a bridge in the night
There are special challenges a lighting designer faces when adding light to a section of transportation infrastructure situated in a place of such immensity and surpassing beauty that it dwarfs human activity. Such is the case with a bike and pedestrian bridge right now being constructed in Albuquerque, New Mexico. The sun sets over the Sandia Mountains in a breathtaking haze of watermelon/lavender/orange light…and then a darkness so complete and so rare in our society that it could only be the product of a sensibility. As expressed in the city’s closely enforced night sky ordinance—“it is pleasing to the senses and intellect of mankind to be able to gaze at the night sky with minimum interference from light pollution.”
To flesh out the total picture of the Bear Canyon Bridge site, you must also include: six lanes of heavily-trafficked interstate highway; one dry fenced-in arroyo; and two “gentleman” establishments, one on either end of the bridge. Not a pedestrian in sight, just the occasional sweaty cyclist looking for a way to cross the road.
Our approach was quite simply to use as little light as possible for the most effect. Pedestrians and bikers had to feel safe and see their way across the bridge. The bridge itself had to have a presence in the landscape but not overwhelm the darkness.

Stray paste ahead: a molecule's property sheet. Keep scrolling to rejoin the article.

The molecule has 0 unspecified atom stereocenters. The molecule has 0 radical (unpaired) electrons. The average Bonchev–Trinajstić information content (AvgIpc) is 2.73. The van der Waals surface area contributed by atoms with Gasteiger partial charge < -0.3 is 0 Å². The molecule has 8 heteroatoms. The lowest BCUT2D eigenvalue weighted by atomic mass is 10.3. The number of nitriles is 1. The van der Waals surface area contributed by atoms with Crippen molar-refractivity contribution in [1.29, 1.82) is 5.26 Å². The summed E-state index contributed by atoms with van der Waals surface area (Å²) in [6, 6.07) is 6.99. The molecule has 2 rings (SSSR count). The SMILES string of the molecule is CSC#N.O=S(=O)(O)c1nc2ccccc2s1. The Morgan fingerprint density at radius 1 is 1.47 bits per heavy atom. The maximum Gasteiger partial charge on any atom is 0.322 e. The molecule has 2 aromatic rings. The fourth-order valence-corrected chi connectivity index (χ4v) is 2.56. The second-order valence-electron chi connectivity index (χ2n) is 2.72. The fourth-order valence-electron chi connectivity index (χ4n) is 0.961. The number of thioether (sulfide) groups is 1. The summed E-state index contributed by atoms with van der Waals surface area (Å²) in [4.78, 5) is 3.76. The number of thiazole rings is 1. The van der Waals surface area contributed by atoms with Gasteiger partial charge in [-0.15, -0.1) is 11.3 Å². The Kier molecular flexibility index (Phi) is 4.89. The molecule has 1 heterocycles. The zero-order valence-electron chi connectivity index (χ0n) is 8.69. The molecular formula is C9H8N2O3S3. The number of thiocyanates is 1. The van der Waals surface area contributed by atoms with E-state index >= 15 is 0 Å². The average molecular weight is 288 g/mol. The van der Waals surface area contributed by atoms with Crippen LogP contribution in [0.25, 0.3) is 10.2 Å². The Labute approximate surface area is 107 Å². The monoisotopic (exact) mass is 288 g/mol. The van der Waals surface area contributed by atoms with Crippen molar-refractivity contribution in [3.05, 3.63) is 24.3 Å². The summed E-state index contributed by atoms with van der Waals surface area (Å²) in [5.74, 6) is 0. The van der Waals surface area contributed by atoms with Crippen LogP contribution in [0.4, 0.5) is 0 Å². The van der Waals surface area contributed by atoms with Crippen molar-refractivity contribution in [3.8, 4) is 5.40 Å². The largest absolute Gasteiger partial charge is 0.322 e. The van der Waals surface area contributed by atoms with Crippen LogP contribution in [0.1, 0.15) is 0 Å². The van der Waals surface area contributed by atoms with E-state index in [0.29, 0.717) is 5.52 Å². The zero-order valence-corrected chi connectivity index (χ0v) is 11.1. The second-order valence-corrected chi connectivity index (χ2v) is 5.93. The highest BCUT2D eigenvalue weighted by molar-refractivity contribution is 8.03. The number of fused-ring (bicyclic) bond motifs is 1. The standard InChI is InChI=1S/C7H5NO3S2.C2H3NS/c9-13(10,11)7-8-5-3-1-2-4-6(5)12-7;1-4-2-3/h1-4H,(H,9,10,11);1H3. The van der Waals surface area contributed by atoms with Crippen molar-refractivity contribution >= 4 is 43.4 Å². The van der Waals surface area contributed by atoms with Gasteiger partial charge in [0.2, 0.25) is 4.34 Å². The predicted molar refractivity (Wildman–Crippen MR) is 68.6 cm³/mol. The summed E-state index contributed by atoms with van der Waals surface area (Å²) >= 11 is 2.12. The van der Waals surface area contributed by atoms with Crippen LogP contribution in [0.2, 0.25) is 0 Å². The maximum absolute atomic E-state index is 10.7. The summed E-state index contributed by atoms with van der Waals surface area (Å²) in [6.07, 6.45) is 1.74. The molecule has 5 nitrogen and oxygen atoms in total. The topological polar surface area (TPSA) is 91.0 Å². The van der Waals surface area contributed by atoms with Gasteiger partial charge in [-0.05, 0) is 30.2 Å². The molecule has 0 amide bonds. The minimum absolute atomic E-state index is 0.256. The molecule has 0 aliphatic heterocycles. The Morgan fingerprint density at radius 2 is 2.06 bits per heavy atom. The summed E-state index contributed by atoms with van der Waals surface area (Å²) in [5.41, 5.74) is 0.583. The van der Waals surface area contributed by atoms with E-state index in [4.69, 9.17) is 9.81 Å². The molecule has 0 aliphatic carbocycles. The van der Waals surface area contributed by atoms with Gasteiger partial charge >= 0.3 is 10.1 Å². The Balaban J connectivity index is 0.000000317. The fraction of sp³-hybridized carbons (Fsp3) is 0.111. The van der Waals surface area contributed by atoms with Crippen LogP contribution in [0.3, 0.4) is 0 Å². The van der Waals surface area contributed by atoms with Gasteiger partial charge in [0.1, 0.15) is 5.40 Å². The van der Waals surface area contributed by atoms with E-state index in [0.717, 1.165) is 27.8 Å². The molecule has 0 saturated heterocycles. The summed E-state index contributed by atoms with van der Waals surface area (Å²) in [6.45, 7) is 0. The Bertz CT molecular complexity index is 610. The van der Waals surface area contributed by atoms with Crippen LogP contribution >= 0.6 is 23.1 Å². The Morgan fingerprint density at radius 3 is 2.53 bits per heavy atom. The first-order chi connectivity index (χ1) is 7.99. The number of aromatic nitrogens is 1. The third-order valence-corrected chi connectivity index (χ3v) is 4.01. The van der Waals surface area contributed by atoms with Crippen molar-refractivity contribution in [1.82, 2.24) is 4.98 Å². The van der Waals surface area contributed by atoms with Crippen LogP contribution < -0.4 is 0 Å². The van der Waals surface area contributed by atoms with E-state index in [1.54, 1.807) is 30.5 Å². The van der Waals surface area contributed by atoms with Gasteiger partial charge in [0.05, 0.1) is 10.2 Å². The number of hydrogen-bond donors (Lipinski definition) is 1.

Orange-blue dichroic lenses on LEDs integrate into the structure of the bridge so that the sources themselves cannot be seen (which is often what causes distracting glare). The bridge ramps, open to the sky, have lights that point down onto the pathway—right where a cyclist needs it. On the covered bridge area over the highway, uplights bounce off the underside of the roof. These subtly colored lights throw off a liquid glow for those seeing the bridge for miles from the highway, and reflect back down onto the path without reaching into the sky.
The bridge is of simple, elegant design using expanded galvanized metal. The galvanization (like painting silver leaf on metal) is a dream of innate reflectivity -- the bridge will shimmer and gleam even with the most minimal of lighting schemes. During the day, it will change color with the natural light of the sun.
Structures that are used like this bridge require light. It’s difficult to see how one can get around this. But if the lighting is designed in a manner that is passionately site-specific—if we take into account the mountains, stars, hikers, bikers and other forms of life in the local ecosystem—then there is a shot at using light to add something to a place, not take something away.
Here’s more of the “North Albuquerque Acres and Sandia Heights Light Pollution Ordinance, Declaration of Necessity”. Worth reading and thinking about:
WHEREAS, the regulation of the use of outdoor light fixtures can reduce light pollution and conserve energy; and
WHEREAS, the night sky is an important aspect of our environment; and
WHEREAS, it is pleasing to the senses and intellect of mankind to be able to gaze at the night sky with minimum interference from light pollution; and
WHEREAS, many of the residents of North Albuquerque Acres and Sandia Heights enjoy amateur astronomy, but light pollution interferes with their enjoyment; and
WHEREAS, light pollution interferes with astronomical research facilities which are engaged in the study of planets, comets, stars, galaxies, and satellites; and...